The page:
clock menu more-arrow no yes mobile

Filed under:

Picking the Big 12: Week Eleven. Also, Colonial Athletic Association preview.

Last year's Walter Payton Award winner is back. Hi there, Villanova. You're pretty.

John Robertson is back, and Villanova is scary.
John Robertson is back, and Villanova is scary.
Rich Barnes-USA TODAY Sports

The Lead

Griding into November, we are, as we plunge into the gory details of week eleven of the Big 12 schedule. As usual, only one of our five games is actually in doubt, but today you get to make fun of one staffer and threaten a second with pitchforks.

Oklahoma at Baylor

This was another one of those strange games where you'd think someone would dissent from the group, but nope. By an 11-0 margin, the staff is united in their belief that Oklahoma is going to head back up I-35 disappointed, angry, and no longer undefeated.

Oklahoma State at Iowa State

Oklahoma State at Iowa State? Well, obviously everyone's in agtreement that the Cowboys are going to-- wait. PurpleBrunette? What's the deal here, woman? You think this is 2011 or something? Ten of us picked the Cowboys; Peanut Butter picks the Clones.

Kansas at TCU

Hah. Hahahah. Hahahahahaha. Yeah, right. 11-0 Frogs.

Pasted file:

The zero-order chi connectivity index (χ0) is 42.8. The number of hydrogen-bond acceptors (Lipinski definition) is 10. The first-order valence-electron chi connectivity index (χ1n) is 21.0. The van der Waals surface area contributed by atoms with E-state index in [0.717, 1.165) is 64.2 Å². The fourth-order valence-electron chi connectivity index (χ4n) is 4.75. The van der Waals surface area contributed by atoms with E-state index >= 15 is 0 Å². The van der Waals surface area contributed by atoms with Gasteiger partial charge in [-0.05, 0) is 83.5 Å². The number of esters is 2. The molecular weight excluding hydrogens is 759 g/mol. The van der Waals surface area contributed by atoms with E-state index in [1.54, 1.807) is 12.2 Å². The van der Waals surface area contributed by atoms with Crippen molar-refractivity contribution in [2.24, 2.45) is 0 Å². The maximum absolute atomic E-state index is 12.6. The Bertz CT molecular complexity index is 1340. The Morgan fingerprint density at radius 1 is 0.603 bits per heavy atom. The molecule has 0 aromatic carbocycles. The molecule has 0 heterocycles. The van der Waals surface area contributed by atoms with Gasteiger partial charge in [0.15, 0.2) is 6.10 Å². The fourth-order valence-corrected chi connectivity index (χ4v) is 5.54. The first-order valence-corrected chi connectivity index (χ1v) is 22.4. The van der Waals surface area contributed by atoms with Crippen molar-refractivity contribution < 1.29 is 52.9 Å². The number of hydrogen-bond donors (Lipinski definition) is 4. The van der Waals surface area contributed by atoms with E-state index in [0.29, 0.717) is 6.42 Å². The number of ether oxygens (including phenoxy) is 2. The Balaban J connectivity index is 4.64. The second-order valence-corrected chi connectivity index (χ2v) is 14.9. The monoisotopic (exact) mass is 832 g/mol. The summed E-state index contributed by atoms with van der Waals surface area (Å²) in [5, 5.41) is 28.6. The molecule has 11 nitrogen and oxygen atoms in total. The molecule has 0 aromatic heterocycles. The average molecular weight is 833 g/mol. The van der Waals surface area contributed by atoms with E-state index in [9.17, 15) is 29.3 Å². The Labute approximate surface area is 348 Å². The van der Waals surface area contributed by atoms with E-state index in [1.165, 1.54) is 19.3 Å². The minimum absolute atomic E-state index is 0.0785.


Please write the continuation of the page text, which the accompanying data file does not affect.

Kansas State at Texas Tech

Here we have another 10-1 vote, with everyone but Luke displaying their loyalty to the cause. We're going to have to see just what's making my co-prognisticator tick here. Anyone have some tortillas handy? Maybe a bag of dust and a small, handheld fan? A virtual-reality program designed to simulate 23 hours of driving through a flat arid waste?

Texas at West Virginia

And now we come down to this. Derek, Pan, JT, wildcat00, and PB picked Texas. Luke, Bracket, Nugget, KSUEMAW!, and Pervis picked West Virginia. So once again, the boss has to sigh heavily and make a decision for all. Thanks, guys.

Note: this is the last time this happens.

My opinion on this could change drastically between now and even Halloween. But right now, I think Charlie Strong will get Texas on the right track at some point this fall, and that point's going to be before this game. Meanwhile, West Virginia is just so schizophrenic as a member of this conference that I certainly can't depend on them to beat the Horns, even at home. So I'm taking Texas, which means we're all taking Texas.

And now, our unbeatens are down to a pair, Oklahoma is squabbling over third place, and K-State and Texas are lodged in the middle. We're left with this:

BotC's Projected Big 12 Standings after Week Eleven
TCU 10-0 (7-0)
Baylor 9-0 (6-0)
Oklahoma 9-1 (6-1)
Oklahoma State 9-1 (6-1)
Texas 5-5 (3-4)
Kansas State 5-4 (2-4)
Texas Tech 4-7 (2-6)
West Virginia 4-5 (1-5)
Iowa State 3-7 (1-6)
Kansas 0-10 (0-7)

Colonial Athletic Association Preview

2014 Standings and Info
3 University of New Hampshire Wildcats Durham NH 8-0 12-2
7 Villanova University Wildcats Villanova PA 7-1 11-3
18 James Madison University Dukes Harrisonburg VA 6-2 9-4
16 University of Richmond Spiders Richmond VA 5-3 9-5
rv The College of William & Mary Tribe Williamsburg VA 4-4 7-5
SUNY at Stony Brook Sea Wolves Stony Brook NY 4-4 5-7
University of Delaware Blue Hens Newark DE 4-4 6-6
University of Maine Black Bears Orono ME 4-4 5-6
rv SUNY at Albany Great Danes Albany NY 3-5 7-5
Towson University Tigers Towson MD 2-6 4-8
University of Rhode Island Rams Kingston RI 1-7 1-11
Elon University Phoenix Elon NC 0-8 1-11